Before us in proud humiliation stood the embodiment of manhood: men whom neither toils and sufferings, not the fact of death, nor disaster, nor hopelessness could bend from their resolve; standing before us now, thin, worn, and famished, but erect, and with eyes looking level into ours, waking memories that bound us together as no other bond; — was not such manhood to be welcomed back into a Union so tested and assured?
“The Passing of the Armies” by Joshua Lawrence Chamberlain
Last month, Addie and I attended the 150th anniversary reenactment of the Battle of Appomattox Court House and the surrender of the Army of Northern Virginia. It was slightly bittersweet, not only for the events we were portraying, but also because this is one of the last sesquicentennial reenactments. However, we were able to meet up with some reenacting friends, participate in some special scenarios, and in general had a lovely time.
The obligatory photo of Addie’s tresses…her hair is getting so long!
When planning our meals I decided I wanted to try something new. Allison had told me about cooking “standing meat pies” at Genesee Country Village and they sounded interesting. Then I found this recipe and video from James Townsend & Sons and decided to give it a try. The crust has the same ingredients as a regular pie crust, but you boil the butter and water and knead the dough vigorously. This makes the crust strong and tough. You can eat it if you choose, but the main purpose is to have a sturdy, portable, individual sized bowl and lid.
James Townsend recommends pork shoulder for the filling, but I used a cubed ham steak instead. I also opted to use unflavored gelatin, a bullion cube, and water for the lear (gravy) instead of a boiled pig’s foot.
I made the pork pies at home, and then we rewarmed them for dinner in the dutch oven. A rather gusty rainstorm came as we were just about to eat, so we hastened to the tent to consume our supper.
This is what happens when your creative little sister is bored being stuck in the tent waiting for the rain to stop…she makes flowers out of her apron.
Saturday evening we were privileged to participate in a scenario serving rations to the Confederate troops. When the Army of Northern Virginia surrendered the troops had not eaten for several days. General Grant agreed to supply food, and sent 25,000 rations to the starving soldiers. As far as I know, the rations were not fresh ham, soft bread, and hot coffee served by ladies at tables covered in tablecloths, but it was nice to be able to be a part of the event and celebrate the re-union of a divided nation.
Here is a sketch by British illustrator Alfred Waud, who was actually at the surrender, of Union and Confederate soldiers sharing rations:
After serving rations Addie and I went to the dance. The issue with this reenactment was (like most of the big 150th events) everything was very far away. We counted our steps and it was over 1/4 mile just to walk to the bathrooms and back! There were no shuttles to get to the dance so we had to walk over a mile there and a mile back.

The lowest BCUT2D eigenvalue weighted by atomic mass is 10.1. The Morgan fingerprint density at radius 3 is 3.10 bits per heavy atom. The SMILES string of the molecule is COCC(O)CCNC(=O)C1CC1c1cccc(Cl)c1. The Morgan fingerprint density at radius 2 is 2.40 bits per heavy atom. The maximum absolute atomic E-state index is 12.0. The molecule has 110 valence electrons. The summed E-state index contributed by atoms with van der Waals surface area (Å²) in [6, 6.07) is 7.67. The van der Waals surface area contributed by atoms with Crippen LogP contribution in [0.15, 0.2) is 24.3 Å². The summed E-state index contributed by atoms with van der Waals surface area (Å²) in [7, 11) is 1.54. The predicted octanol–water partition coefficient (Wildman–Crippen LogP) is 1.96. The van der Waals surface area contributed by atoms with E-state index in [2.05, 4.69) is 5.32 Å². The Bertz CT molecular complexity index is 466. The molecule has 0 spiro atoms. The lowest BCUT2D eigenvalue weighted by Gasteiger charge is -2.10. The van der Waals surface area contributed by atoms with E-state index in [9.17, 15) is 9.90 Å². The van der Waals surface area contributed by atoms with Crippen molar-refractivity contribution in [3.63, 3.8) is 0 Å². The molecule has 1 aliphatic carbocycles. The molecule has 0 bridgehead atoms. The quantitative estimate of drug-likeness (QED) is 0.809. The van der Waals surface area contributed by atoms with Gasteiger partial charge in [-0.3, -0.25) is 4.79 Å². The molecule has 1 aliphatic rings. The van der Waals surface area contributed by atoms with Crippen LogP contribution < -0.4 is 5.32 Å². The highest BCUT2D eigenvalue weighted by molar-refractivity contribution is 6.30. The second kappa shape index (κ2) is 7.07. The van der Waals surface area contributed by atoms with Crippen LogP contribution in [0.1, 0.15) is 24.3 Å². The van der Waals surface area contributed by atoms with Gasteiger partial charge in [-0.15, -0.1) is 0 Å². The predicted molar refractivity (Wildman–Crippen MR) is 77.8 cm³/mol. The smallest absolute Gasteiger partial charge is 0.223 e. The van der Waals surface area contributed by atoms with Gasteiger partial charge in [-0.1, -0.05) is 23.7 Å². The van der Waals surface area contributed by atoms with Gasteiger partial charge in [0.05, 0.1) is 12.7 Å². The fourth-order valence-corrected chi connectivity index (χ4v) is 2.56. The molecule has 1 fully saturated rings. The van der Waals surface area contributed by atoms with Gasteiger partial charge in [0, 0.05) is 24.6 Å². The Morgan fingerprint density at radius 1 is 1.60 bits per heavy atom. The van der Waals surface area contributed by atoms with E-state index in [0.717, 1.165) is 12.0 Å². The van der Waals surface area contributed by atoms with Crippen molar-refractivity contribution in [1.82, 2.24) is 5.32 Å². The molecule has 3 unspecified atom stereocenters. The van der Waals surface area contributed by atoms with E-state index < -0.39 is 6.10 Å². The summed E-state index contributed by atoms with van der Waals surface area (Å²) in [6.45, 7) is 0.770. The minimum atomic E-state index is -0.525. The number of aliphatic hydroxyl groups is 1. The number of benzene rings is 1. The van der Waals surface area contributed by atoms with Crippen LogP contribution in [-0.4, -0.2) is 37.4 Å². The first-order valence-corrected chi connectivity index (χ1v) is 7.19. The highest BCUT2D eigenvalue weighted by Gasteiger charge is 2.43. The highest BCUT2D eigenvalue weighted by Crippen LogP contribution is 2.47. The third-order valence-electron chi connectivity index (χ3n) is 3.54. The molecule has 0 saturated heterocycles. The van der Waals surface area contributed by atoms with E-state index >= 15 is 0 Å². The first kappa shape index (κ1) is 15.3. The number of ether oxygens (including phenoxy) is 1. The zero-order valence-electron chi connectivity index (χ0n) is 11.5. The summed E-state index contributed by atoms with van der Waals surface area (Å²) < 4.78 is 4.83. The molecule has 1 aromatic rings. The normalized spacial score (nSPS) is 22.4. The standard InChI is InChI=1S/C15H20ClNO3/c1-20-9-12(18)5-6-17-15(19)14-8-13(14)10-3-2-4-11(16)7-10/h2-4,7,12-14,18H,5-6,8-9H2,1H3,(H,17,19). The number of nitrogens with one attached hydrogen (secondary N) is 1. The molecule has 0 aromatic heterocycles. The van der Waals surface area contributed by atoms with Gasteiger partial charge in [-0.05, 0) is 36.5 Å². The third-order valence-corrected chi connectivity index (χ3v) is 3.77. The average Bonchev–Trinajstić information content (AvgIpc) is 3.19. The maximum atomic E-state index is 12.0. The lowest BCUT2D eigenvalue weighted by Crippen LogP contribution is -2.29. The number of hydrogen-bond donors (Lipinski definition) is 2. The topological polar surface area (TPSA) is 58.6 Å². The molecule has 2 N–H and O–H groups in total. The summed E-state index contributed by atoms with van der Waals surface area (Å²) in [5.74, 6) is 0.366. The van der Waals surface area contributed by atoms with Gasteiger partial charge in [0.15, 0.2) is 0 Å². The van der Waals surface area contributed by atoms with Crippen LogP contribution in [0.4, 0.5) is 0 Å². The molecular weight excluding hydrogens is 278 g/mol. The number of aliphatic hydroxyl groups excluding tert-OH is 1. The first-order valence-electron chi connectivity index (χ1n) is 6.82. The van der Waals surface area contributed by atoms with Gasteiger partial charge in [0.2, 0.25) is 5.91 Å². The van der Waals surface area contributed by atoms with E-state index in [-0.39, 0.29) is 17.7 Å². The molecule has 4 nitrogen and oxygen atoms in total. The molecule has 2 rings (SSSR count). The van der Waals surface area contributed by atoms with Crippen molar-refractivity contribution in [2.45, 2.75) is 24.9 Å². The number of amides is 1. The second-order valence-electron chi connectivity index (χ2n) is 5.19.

The next morning we had agreed to help repeat the ration scenario at the Appomattox Court House National Historical Park. After the dance we tumbled into bed around midnight and slept until my abominable alarm jerked us out of our slumber at 4 am. We seriously considered if this was worth waking up for, but we decided it was a once in a lifetime event and hurriedly dressed. It took us exactly 1 hour, which for 2 girls to get fully dressed in 19th century garb, in a tent, in the pitch black, and do our hair was quite a speed record in my opinion!
I thought the park would just be the court house and Wilmer McLean’s house (where the surrender took place) but it’s actually a entire restored village of the town of Appomattox Court House. I highly recommend visiting if you’re ever in the area.
Addie serving coffee:
When we returned to camp we ate breakfast and then Addie decided to take a nap. The guys wanted her to come watch the surrender ceremony but she decided she could “only go to some many once-in-a-lifetime events in one day”. I decided I would go though, and hiked another mile to the shuttle that would take us back to Appomattox Court House.
I don’t think I can sufficiently describe what the surrender ceremony was like. Part of that is probably because I was wandering around in a sleep-deprived fog, but also because moments like that have to be experienced to be understood. I want to extend my heartfelt gratitude to all of the soldiers who participated. This scenario could have come off as contrived, affected, or hollow, but instead the level of professionalism and focus to authentically recreating the actual event made for an emotionally moving display. Especial thanks is due to the Confederate reenactors. You guys have an incredible knowledge and understanding of what the real Southern soldiers went through, and I’m sure this was difficult for some of you to perform. I saw tears in the eyes of many of both the “boys in gray” and the “boys in blue”.
The Confederates marching up through the Union lines:
Forming up into ranks:
Stack arms for the last time:
A few of my guys:
And this is what happens when you dance all night, get only 4 hours of sleep, feed 500 Confederates, and walk 10 miles:
(Header photo is the Wilmer McLean house from Library of Congress.)